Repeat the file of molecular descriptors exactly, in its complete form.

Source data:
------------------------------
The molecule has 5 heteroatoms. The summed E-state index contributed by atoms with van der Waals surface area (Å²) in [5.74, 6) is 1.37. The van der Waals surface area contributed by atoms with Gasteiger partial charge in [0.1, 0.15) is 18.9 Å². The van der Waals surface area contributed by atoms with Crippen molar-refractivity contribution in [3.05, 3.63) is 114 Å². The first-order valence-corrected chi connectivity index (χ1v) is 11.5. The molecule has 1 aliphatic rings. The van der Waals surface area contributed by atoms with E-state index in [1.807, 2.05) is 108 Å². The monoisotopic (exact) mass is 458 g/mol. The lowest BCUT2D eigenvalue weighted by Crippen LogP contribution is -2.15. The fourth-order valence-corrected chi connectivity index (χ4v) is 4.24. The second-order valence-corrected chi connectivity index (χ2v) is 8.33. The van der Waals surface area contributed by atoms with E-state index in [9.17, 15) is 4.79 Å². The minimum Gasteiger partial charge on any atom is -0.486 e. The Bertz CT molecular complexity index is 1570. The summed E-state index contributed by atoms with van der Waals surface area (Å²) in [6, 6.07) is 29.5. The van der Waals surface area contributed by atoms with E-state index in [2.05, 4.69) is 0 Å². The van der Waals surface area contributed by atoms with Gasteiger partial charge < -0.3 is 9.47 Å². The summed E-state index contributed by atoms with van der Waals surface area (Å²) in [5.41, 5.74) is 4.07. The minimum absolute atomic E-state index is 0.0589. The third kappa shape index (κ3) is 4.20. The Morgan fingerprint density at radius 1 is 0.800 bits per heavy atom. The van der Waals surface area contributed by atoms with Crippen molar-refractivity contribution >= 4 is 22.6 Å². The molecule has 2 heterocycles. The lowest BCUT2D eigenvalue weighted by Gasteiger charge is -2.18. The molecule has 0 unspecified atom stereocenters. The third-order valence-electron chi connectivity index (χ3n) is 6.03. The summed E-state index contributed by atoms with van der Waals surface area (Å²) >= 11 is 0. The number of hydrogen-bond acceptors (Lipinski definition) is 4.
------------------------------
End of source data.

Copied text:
The molecule has 5 heteroatoms. The summed E-state index contributed by atoms with van der Waals surface area (Å²) in [5.74, 6) is 1.37. The van der Waals surface area contributed by atoms with Gasteiger partial charge in [0.1, 0.15) is 18.9 Å². The van der Waals surface area contributed by atoms with Crippen molar-refractivity contribution in [3.05, 3.63) is 114 Å². The first-order valence-corrected chi connectivity index (χ1v) is 11.5. The molecule has 1 aliphatic rings. The van der Waals surface area contributed by atoms with E-state index in [1.807, 2.05) is 108 Å². The monoisotopic (exact) mass is 458 g/mol. The lowest BCUT2D eigenvalue weighted by Crippen LogP contribution is -2.15. The fourth-order valence-corrected chi connectivity index (χ4v) is 4.24. The second-order valence-corrected chi connectivity index (χ2v) is 8.33. The van der Waals surface area contributed by atoms with E-state index in [9.17, 15) is 4.79 Å². The minimum Gasteiger partial charge on any atom is -0.486 e. The Bertz CT molecular complexity index is 1570. The summed E-state index contributed by atoms with van der Waals surface area (Å²) in [6, 6.07) is 29.5. The van der Waals surface area contributed by atoms with E-state index in [2.05, 4.69) is 0 Å². The van der Waals surface area contributed by atoms with Gasteiger partial charge < -0.3 is 9.47 Å². The summed E-state index contributed by atoms with van der Waals surface area (Å²) in [5.41, 5.74) is 4.07. The minimum absolute atomic E-state index is 0.0589. The third kappa shape index (κ3) is 4.20. The Morgan fingerprint density at radius 1 is 0.800 bits per heavy atom. The van der Waals surface area contributed by atoms with Crippen molar-refractivity contribution >= 4 is 22.6 Å². The molecule has 2 heterocycles. The lowest BCUT2D eigenvalue weighted by Gasteiger charge is -2.18. The molecule has 0 unspecified atom stereocenters. The third-order valence-electron chi connectivity index (χ3n) is 6.03. The summed E-state index contributed by atoms with van der Waals surface area (Å²) >= 11 is 0. The number of hydrogen-bond acceptors (Lipinski definition) is 4.